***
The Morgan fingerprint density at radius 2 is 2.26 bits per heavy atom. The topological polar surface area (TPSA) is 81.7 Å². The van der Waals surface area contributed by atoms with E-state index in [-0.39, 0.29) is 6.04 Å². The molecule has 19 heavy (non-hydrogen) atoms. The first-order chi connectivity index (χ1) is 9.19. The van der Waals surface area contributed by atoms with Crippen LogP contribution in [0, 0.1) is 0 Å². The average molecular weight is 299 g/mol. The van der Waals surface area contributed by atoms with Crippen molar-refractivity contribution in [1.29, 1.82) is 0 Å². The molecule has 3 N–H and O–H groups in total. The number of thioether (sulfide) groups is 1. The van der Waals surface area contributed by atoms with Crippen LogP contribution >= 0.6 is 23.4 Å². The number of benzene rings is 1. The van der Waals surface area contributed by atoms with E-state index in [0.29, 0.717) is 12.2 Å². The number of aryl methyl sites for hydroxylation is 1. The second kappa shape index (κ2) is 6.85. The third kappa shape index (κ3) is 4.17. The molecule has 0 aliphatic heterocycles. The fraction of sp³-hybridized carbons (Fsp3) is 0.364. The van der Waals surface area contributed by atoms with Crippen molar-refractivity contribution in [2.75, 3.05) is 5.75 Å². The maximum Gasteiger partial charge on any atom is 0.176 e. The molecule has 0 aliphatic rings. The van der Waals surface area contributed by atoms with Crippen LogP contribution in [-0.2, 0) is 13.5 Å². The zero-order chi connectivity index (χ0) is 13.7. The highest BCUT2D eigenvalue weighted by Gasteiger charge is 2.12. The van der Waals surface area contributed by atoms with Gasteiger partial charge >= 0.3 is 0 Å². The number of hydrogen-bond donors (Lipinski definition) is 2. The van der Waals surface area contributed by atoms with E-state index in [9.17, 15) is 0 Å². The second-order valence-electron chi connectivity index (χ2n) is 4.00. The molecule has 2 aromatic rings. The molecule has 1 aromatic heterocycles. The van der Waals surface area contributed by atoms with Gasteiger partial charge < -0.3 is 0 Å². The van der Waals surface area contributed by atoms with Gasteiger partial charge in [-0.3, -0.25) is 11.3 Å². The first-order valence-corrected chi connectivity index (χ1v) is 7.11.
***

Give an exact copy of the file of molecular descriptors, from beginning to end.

The Morgan fingerprint density at radius 2 is 2.26 bits per heavy atom. The topological polar surface area (TPSA) is 81.7 Å². The van der Waals surface area contributed by atoms with E-state index in [-0.39, 0.29) is 6.04 Å². The molecule has 19 heavy (non-hydrogen) atoms. The first-order chi connectivity index (χ1) is 9.19. The van der Waals surface area contributed by atoms with Crippen LogP contribution in [0, 0.1) is 0 Å². The average molecular weight is 299 g/mol. The van der Waals surface area contributed by atoms with Crippen molar-refractivity contribution in [1.29, 1.82) is 0 Å². The molecule has 3 N–H and O–H groups in total. The number of thioether (sulfide) groups is 1. The van der Waals surface area contributed by atoms with Crippen LogP contribution >= 0.6 is 23.4 Å². The number of benzene rings is 1. The van der Waals surface area contributed by atoms with E-state index in [0.29, 0.717) is 12.2 Å². The number of aryl methyl sites for hydroxylation is 1. The second kappa shape index (κ2) is 6.85. The third kappa shape index (κ3) is 4.17. The molecule has 0 aliphatic heterocycles. The fraction of sp³-hybridized carbons (Fsp3) is 0.364. The van der Waals surface area contributed by atoms with Crippen molar-refractivity contribution in [2.75, 3.05) is 5.75 Å². The maximum Gasteiger partial charge on any atom is 0.176 e. The molecule has 0 aliphatic rings. The van der Waals surface area contributed by atoms with Crippen LogP contribution in [-0.2, 0) is 13.5 Å². The zero-order chi connectivity index (χ0) is 13.7. The highest BCUT2D eigenvalue weighted by Gasteiger charge is 2.12. The van der Waals surface area contributed by atoms with Gasteiger partial charge >= 0.3 is 0 Å². The number of hydrogen-bond donors (Lipinski definition) is 2. The van der Waals surface area contributed by atoms with E-state index in [9.17, 15) is 0 Å². The second-order valence-electron chi connectivity index (χ2n) is 4.00. The molecule has 2 aromatic rings. The molecule has 1 aromatic heterocycles. The van der Waals surface area contributed by atoms with Gasteiger partial charge < -0.3 is 0 Å². The van der Waals surface area contributed by atoms with Gasteiger partial charge in [-0.3, -0.25) is 11.3 Å². The first-order valence-corrected chi connectivity index (χ1v) is 7.11.